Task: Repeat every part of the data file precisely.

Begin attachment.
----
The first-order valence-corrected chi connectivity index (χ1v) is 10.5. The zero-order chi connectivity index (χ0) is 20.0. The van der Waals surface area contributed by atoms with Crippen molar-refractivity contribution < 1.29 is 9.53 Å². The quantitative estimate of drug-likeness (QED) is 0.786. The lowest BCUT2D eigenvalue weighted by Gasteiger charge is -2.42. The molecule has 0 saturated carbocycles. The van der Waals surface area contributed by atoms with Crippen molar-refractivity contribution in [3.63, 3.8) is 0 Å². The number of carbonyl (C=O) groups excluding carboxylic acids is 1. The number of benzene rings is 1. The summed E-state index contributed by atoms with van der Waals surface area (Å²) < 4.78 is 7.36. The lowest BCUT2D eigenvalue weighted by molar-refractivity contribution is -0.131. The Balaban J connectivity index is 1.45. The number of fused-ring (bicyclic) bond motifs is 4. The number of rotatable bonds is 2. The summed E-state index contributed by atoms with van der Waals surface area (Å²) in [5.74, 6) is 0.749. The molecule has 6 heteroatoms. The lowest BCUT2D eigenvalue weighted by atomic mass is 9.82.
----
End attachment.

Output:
The first-order valence-corrected chi connectivity index (χ1v) is 10.5. The zero-order chi connectivity index (χ0) is 20.0. The van der Waals surface area contributed by atoms with Crippen molar-refractivity contribution < 1.29 is 9.53 Å². The quantitative estimate of drug-likeness (QED) is 0.786. The lowest BCUT2D eigenvalue weighted by Gasteiger charge is -2.42. The molecule has 0 saturated carbocycles. The van der Waals surface area contributed by atoms with Crippen molar-refractivity contribution in [3.63, 3.8) is 0 Å². The number of carbonyl (C=O) groups excluding carboxylic acids is 1. The number of benzene rings is 1. The summed E-state index contributed by atoms with van der Waals surface area (Å²) < 4.78 is 7.36. The lowest BCUT2D eigenvalue weighted by molar-refractivity contribution is -0.131. The Balaban J connectivity index is 1.45. The number of fused-ring (bicyclic) bond motifs is 4. The number of rotatable bonds is 2. The summed E-state index contributed by atoms with van der Waals surface area (Å²) in [5.74, 6) is 0.749. The molecule has 6 heteroatoms. The lowest BCUT2D eigenvalue weighted by atomic mass is 9.82.